I thought these guys were right on the money and have been extremely successful. The irony is that this was, and probably still is, the key opportunity for traditional travel agents. Utilizing the community nature of your existing audience.
The other highlighted company was Viator, that sells activities. Again, no point just replicating their website, instead they created a “last minute” activities app, a platform they didn’t have and created in order to run the app.
Both achieved significant success, being featured by apple the holy grail of app release. However it was highlighted that Viator spent millions, both in creation and launch, taking over Youtube across the world.
For those Kiwis out there Air NZ did a fine job showing up the Aussies in its significant worldwide success in social media. With classic underdog lines like -for a small airline at the bottom of the world – we achieved amazing reach. Which they have. I’m looking forward to the launch of the new Air NZ site, as well as Rico’s interviews with Lindsay Lohan and David Hasslehoff.
Although the parting question raised significant debate. The trick with this widespread reach was did it then convert?. Did it sell more airlines seats? The debate centered back on the age old, if its’ social – are you supposed to actually sell something too ?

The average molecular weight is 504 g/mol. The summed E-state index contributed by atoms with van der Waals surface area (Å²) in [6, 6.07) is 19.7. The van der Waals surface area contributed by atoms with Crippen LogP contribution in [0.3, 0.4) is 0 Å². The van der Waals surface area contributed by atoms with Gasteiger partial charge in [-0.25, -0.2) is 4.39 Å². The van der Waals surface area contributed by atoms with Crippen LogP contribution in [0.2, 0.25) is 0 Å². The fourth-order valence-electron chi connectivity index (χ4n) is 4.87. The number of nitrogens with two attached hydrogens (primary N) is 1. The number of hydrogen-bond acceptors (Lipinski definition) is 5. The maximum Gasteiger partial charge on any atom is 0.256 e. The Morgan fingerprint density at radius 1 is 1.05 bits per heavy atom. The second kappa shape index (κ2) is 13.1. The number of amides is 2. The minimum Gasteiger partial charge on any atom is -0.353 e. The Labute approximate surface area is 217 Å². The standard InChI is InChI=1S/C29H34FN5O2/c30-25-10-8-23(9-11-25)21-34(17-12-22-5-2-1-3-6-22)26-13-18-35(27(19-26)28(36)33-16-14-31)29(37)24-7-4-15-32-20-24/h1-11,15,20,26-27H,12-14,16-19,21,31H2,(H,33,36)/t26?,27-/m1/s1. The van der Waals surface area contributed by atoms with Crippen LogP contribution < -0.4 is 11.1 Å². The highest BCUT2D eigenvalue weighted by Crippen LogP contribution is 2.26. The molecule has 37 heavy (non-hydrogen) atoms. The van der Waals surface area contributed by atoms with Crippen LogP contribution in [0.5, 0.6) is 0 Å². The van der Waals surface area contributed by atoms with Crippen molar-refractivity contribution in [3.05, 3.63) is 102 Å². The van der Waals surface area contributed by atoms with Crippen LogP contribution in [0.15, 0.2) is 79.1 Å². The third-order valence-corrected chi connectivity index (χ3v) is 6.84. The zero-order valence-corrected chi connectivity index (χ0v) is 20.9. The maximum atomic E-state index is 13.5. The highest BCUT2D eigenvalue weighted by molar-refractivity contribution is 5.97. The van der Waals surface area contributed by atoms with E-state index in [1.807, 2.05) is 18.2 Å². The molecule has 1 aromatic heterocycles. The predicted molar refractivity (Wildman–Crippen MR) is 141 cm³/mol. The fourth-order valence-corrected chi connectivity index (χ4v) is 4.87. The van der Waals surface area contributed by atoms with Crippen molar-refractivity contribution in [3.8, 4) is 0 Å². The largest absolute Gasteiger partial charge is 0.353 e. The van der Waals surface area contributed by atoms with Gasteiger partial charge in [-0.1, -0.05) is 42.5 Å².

We then had a panel of the three major airlines, which was tense and jovial. At one point a member of the audience queried Justin Montgomery, GM Virgin about their recent letter to her, a Qantas frequent flyer, offering to replicate her points status on Virgin, “Was this a blatant stealing of customers? ” – “yes – very blatant”. Right then.
To be honest the Qantas man John Lonergan, either wasn’t willing to fight in this context or seemed out of his depth, as he was remarkably quiet with Virgin and Air NZ dominating the microphone.
Around the lunch table, the debate was how Virgin got their list of Qantas Frequent Flyers.
4. The future of the GDS.